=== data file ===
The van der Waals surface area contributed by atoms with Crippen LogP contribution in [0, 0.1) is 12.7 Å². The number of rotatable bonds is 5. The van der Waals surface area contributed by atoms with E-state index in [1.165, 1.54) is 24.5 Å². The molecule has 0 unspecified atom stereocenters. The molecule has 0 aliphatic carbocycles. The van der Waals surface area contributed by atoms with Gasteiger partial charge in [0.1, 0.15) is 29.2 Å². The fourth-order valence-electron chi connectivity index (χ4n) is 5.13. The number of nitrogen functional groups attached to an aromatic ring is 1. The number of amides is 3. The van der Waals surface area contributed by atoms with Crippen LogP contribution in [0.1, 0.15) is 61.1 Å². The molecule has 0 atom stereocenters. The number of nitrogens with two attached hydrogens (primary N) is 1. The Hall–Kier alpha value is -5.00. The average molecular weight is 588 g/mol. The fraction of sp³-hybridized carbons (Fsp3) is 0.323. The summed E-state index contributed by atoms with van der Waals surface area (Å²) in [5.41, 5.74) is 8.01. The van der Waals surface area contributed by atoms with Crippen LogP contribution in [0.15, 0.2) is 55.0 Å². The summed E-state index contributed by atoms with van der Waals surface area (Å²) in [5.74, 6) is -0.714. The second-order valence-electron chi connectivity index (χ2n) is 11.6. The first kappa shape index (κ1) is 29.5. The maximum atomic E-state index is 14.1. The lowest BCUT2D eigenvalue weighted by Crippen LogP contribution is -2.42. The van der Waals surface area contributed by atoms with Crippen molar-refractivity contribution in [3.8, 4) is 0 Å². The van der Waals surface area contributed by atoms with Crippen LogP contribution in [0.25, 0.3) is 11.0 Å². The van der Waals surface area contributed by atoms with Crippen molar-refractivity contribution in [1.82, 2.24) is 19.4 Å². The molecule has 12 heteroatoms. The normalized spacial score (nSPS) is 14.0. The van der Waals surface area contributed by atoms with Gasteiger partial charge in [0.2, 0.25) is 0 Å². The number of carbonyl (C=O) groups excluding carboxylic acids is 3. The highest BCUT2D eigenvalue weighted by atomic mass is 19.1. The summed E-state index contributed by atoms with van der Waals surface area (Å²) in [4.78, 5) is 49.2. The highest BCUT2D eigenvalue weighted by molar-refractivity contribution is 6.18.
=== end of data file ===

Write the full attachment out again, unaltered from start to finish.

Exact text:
The van der Waals surface area contributed by atoms with Crippen LogP contribution in [0, 0.1) is 12.7 Å². The number of rotatable bonds is 5. The van der Waals surface area contributed by atoms with E-state index in [1.165, 1.54) is 24.5 Å². The molecule has 0 unspecified atom stereocenters. The molecule has 0 aliphatic carbocycles. The van der Waals surface area contributed by atoms with Gasteiger partial charge in [0.1, 0.15) is 29.2 Å². The fourth-order valence-electron chi connectivity index (χ4n) is 5.13. The number of nitrogen functional groups attached to an aromatic ring is 1. The number of amides is 3. The van der Waals surface area contributed by atoms with Crippen LogP contribution in [0.1, 0.15) is 61.1 Å². The molecule has 0 atom stereocenters. The number of nitrogens with two attached hydrogens (primary N) is 1. The Hall–Kier alpha value is -5.00. The average molecular weight is 588 g/mol. The fraction of sp³-hybridized carbons (Fsp3) is 0.323. The summed E-state index contributed by atoms with van der Waals surface area (Å²) in [5.41, 5.74) is 8.01. The van der Waals surface area contributed by atoms with Crippen LogP contribution in [0.15, 0.2) is 55.0 Å². The summed E-state index contributed by atoms with van der Waals surface area (Å²) in [5.74, 6) is -0.714. The second-order valence-electron chi connectivity index (χ2n) is 11.6. The first kappa shape index (κ1) is 29.5. The maximum atomic E-state index is 14.1. The lowest BCUT2D eigenvalue weighted by Crippen LogP contribution is -2.42. The van der Waals surface area contributed by atoms with Crippen molar-refractivity contribution in [3.8, 4) is 0 Å². The van der Waals surface area contributed by atoms with Crippen LogP contribution in [0.25, 0.3) is 11.0 Å². The van der Waals surface area contributed by atoms with Crippen molar-refractivity contribution in [1.82, 2.24) is 19.4 Å². The molecule has 12 heteroatoms. The normalized spacial score (nSPS) is 14.0. The van der Waals surface area contributed by atoms with Gasteiger partial charge in [0.2, 0.25) is 0 Å². The number of carbonyl (C=O) groups excluding carboxylic acids is 3. The highest BCUT2D eigenvalue weighted by atomic mass is 19.1. The summed E-state index contributed by atoms with van der Waals surface area (Å²) in [4.78, 5) is 49.2. The highest BCUT2D eigenvalue weighted by molar-refractivity contribution is 6.18.